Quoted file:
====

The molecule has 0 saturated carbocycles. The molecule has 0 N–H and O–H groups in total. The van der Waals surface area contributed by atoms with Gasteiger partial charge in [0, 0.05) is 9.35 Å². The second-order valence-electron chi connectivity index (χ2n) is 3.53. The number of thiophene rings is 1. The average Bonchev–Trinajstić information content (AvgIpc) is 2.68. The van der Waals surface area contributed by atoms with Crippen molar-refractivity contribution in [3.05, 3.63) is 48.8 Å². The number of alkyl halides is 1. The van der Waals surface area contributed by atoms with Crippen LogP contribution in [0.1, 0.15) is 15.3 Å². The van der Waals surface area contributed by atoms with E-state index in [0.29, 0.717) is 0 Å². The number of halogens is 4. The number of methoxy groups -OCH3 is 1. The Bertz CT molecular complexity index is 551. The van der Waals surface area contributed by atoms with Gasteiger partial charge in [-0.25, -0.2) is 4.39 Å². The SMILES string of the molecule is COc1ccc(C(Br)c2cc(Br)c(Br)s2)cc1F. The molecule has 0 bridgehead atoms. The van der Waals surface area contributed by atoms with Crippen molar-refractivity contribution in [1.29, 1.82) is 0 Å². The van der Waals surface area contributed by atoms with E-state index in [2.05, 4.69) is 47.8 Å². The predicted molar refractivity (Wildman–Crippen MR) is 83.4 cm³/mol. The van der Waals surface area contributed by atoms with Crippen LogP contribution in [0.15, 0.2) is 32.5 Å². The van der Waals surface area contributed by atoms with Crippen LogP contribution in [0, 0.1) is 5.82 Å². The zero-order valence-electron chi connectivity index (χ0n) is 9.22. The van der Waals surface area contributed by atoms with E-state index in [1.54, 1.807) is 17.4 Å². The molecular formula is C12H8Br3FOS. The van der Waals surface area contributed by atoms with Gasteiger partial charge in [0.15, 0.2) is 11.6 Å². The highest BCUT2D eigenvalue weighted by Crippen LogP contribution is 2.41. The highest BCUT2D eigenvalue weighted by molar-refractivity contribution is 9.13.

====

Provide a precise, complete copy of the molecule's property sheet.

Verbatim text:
The molecule has 0 saturated carbocycles. The molecule has 0 N–H and O–H groups in total. The van der Waals surface area contributed by atoms with Gasteiger partial charge in [0, 0.05) is 9.35 Å². The second-order valence-electron chi connectivity index (χ2n) is 3.53. The number of thiophene rings is 1. The average Bonchev–Trinajstić information content (AvgIpc) is 2.68. The van der Waals surface area contributed by atoms with Crippen molar-refractivity contribution in [3.05, 3.63) is 48.8 Å². The number of alkyl halides is 1. The van der Waals surface area contributed by atoms with Crippen LogP contribution in [0.1, 0.15) is 15.3 Å². The van der Waals surface area contributed by atoms with E-state index in [0.29, 0.717) is 0 Å². The number of halogens is 4. The number of methoxy groups -OCH3 is 1. The Bertz CT molecular complexity index is 551. The van der Waals surface area contributed by atoms with Gasteiger partial charge in [-0.25, -0.2) is 4.39 Å². The SMILES string of the molecule is COc1ccc(C(Br)c2cc(Br)c(Br)s2)cc1F. The molecule has 0 bridgehead atoms. The van der Waals surface area contributed by atoms with Crippen molar-refractivity contribution in [1.29, 1.82) is 0 Å². The van der Waals surface area contributed by atoms with E-state index in [2.05, 4.69) is 47.8 Å². The predicted molar refractivity (Wildman–Crippen MR) is 83.4 cm³/mol. The van der Waals surface area contributed by atoms with Crippen LogP contribution in [0.15, 0.2) is 32.5 Å². The van der Waals surface area contributed by atoms with Crippen LogP contribution in [0, 0.1) is 5.82 Å². The zero-order valence-electron chi connectivity index (χ0n) is 9.22. The van der Waals surface area contributed by atoms with E-state index in [1.54, 1.807) is 17.4 Å². The molecular formula is C12H8Br3FOS. The van der Waals surface area contributed by atoms with Gasteiger partial charge in [0.15, 0.2) is 11.6 Å². The highest BCUT2D eigenvalue weighted by Crippen LogP contribution is 2.41. The highest BCUT2D eigenvalue weighted by molar-refractivity contribution is 9.13.